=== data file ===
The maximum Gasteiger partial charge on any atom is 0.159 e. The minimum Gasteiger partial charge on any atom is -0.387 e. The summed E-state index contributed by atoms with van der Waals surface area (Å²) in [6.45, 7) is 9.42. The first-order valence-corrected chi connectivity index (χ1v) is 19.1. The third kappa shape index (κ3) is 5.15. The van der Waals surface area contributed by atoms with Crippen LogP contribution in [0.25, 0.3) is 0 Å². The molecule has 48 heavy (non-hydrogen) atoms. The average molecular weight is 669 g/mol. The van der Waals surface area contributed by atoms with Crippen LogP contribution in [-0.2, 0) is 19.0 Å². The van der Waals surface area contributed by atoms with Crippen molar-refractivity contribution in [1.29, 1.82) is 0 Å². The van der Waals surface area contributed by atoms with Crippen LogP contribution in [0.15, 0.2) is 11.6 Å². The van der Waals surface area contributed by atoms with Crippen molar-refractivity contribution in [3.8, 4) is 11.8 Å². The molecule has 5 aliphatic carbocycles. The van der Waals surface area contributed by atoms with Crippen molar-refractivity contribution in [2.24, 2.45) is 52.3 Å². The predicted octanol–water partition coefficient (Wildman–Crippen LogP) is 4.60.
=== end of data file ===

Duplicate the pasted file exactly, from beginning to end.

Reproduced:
The maximum Gasteiger partial charge on any atom is 0.159 e. The minimum Gasteiger partial charge on any atom is -0.387 e. The summed E-state index contributed by atoms with van der Waals surface area (Å²) in [6.45, 7) is 9.42. The first-order valence-corrected chi connectivity index (χ1v) is 19.1. The third kappa shape index (κ3) is 5.15. The van der Waals surface area contributed by atoms with Crippen LogP contribution in [0.25, 0.3) is 0 Å². The molecule has 48 heavy (non-hydrogen) atoms. The average molecular weight is 669 g/mol. The van der Waals surface area contributed by atoms with Crippen LogP contribution in [-0.2, 0) is 19.0 Å². The van der Waals surface area contributed by atoms with Crippen molar-refractivity contribution in [1.29, 1.82) is 0 Å². The van der Waals surface area contributed by atoms with Crippen LogP contribution in [0.15, 0.2) is 11.6 Å². The van der Waals surface area contributed by atoms with Crippen molar-refractivity contribution in [3.8, 4) is 11.8 Å². The molecule has 5 aliphatic carbocycles. The van der Waals surface area contributed by atoms with Crippen molar-refractivity contribution in [2.24, 2.45) is 52.3 Å². The predicted octanol–water partition coefficient (Wildman–Crippen LogP) is 4.60.